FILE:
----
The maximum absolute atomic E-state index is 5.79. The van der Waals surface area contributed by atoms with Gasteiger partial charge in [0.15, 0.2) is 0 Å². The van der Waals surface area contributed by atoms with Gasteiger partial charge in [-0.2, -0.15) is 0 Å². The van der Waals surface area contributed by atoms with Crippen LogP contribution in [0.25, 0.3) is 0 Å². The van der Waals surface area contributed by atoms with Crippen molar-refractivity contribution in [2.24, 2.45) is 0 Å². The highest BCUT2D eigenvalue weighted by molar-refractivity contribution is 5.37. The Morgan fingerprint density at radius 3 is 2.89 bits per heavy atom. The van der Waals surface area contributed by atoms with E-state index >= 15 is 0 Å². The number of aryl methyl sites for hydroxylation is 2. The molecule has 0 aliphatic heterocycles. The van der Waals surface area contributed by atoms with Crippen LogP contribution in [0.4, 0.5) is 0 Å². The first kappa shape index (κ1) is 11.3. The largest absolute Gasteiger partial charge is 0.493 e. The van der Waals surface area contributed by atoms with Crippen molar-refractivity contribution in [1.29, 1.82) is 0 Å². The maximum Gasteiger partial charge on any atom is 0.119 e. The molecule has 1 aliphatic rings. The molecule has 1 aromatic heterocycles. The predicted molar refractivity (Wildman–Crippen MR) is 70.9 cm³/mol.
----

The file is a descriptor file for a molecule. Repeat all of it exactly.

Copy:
The maximum absolute atomic E-state index is 5.79. The van der Waals surface area contributed by atoms with Gasteiger partial charge in [0.15, 0.2) is 0 Å². The van der Waals surface area contributed by atoms with Gasteiger partial charge in [-0.2, -0.15) is 0 Å². The van der Waals surface area contributed by atoms with Crippen LogP contribution in [0.25, 0.3) is 0 Å². The van der Waals surface area contributed by atoms with Crippen molar-refractivity contribution in [2.24, 2.45) is 0 Å². The highest BCUT2D eigenvalue weighted by molar-refractivity contribution is 5.37. The Morgan fingerprint density at radius 3 is 2.89 bits per heavy atom. The van der Waals surface area contributed by atoms with E-state index >= 15 is 0 Å². The number of aryl methyl sites for hydroxylation is 2. The molecule has 0 aliphatic heterocycles. The van der Waals surface area contributed by atoms with Crippen LogP contribution in [0.4, 0.5) is 0 Å². The first kappa shape index (κ1) is 11.3. The largest absolute Gasteiger partial charge is 0.493 e. The van der Waals surface area contributed by atoms with Crippen molar-refractivity contribution in [1.29, 1.82) is 0 Å². The maximum Gasteiger partial charge on any atom is 0.119 e. The molecule has 1 aliphatic rings. The molecule has 1 aromatic heterocycles. The predicted molar refractivity (Wildman–Crippen MR) is 70.9 cm³/mol.